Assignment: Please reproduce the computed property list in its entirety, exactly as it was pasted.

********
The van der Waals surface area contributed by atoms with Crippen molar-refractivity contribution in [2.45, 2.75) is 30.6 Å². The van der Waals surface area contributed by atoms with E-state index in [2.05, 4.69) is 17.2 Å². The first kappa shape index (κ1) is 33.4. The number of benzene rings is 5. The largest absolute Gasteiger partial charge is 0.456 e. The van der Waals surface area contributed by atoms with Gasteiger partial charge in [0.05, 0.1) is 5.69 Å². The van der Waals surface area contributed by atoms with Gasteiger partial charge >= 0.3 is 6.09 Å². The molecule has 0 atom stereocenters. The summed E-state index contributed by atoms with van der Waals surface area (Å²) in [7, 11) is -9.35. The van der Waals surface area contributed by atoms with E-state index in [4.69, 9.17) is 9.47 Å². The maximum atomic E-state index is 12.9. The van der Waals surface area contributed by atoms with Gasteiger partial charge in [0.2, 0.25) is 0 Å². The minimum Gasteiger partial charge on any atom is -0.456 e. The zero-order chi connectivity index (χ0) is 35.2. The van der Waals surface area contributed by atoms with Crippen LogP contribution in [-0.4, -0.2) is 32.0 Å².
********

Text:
The van der Waals surface area contributed by atoms with Crippen molar-refractivity contribution in [2.45, 2.75) is 30.6 Å². The van der Waals surface area contributed by atoms with E-state index in [2.05, 4.69) is 17.2 Å². The first kappa shape index (κ1) is 33.4. The number of benzene rings is 5. The largest absolute Gasteiger partial charge is 0.456 e. The van der Waals surface area contributed by atoms with Gasteiger partial charge in [0.05, 0.1) is 5.69 Å². The van der Waals surface area contributed by atoms with Gasteiger partial charge >= 0.3 is 6.09 Å². The molecule has 0 atom stereocenters. The summed E-state index contributed by atoms with van der Waals surface area (Å²) in [7, 11) is -9.35. The van der Waals surface area contributed by atoms with E-state index in [4.69, 9.17) is 9.47 Å². The maximum atomic E-state index is 12.9. The van der Waals surface area contributed by atoms with Gasteiger partial charge in [0.2, 0.25) is 0 Å². The minimum Gasteiger partial charge on any atom is -0.456 e. The zero-order chi connectivity index (χ0) is 35.2. The van der Waals surface area contributed by atoms with Crippen LogP contribution in [-0.4, -0.2) is 32.0 Å².